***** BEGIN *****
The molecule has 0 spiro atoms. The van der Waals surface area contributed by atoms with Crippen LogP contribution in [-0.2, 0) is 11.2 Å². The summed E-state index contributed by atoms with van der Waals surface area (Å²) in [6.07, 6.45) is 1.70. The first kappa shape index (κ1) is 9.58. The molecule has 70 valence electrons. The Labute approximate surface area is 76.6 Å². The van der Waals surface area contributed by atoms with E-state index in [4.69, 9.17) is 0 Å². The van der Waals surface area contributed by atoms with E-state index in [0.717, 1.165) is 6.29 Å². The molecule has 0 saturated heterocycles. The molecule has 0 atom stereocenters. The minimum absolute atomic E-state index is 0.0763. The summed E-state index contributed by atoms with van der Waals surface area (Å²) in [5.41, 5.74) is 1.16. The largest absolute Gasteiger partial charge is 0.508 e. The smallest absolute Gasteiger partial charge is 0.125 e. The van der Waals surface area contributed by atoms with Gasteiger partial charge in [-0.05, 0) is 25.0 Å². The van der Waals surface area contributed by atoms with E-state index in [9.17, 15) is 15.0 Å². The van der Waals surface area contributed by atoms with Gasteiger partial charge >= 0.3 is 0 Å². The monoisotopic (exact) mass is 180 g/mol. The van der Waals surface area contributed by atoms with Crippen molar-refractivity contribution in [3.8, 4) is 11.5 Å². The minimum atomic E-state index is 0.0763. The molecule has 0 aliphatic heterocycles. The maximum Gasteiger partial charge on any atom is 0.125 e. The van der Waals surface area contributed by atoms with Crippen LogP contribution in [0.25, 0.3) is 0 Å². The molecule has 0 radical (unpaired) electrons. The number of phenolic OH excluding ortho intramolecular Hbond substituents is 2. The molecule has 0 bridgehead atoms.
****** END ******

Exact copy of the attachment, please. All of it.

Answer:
The molecule has 0 spiro atoms. The van der Waals surface area contributed by atoms with Crippen LogP contribution in [-0.2, 0) is 11.2 Å². The summed E-state index contributed by atoms with van der Waals surface area (Å²) in [6.07, 6.45) is 1.70. The first kappa shape index (κ1) is 9.58. The molecule has 70 valence electrons. The Labute approximate surface area is 76.6 Å². The van der Waals surface area contributed by atoms with E-state index in [4.69, 9.17) is 0 Å². The van der Waals surface area contributed by atoms with E-state index in [0.717, 1.165) is 6.29 Å². The molecule has 0 saturated heterocycles. The molecule has 0 atom stereocenters. The minimum absolute atomic E-state index is 0.0763. The summed E-state index contributed by atoms with van der Waals surface area (Å²) in [5.41, 5.74) is 1.16. The largest absolute Gasteiger partial charge is 0.508 e. The smallest absolute Gasteiger partial charge is 0.125 e. The van der Waals surface area contributed by atoms with Gasteiger partial charge in [-0.05, 0) is 25.0 Å². The van der Waals surface area contributed by atoms with E-state index in [9.17, 15) is 15.0 Å². The van der Waals surface area contributed by atoms with Gasteiger partial charge >= 0.3 is 0 Å². The monoisotopic (exact) mass is 180 g/mol. The van der Waals surface area contributed by atoms with Crippen molar-refractivity contribution in [3.8, 4) is 11.5 Å². The minimum atomic E-state index is 0.0763. The molecule has 0 aliphatic heterocycles. The maximum Gasteiger partial charge on any atom is 0.125 e. The van der Waals surface area contributed by atoms with Crippen LogP contribution in [0.25, 0.3) is 0 Å². The molecule has 0 radical (unpaired) electrons. The number of phenolic OH excluding ortho intramolecular Hbond substituents is 2. The molecule has 0 bridgehead atoms.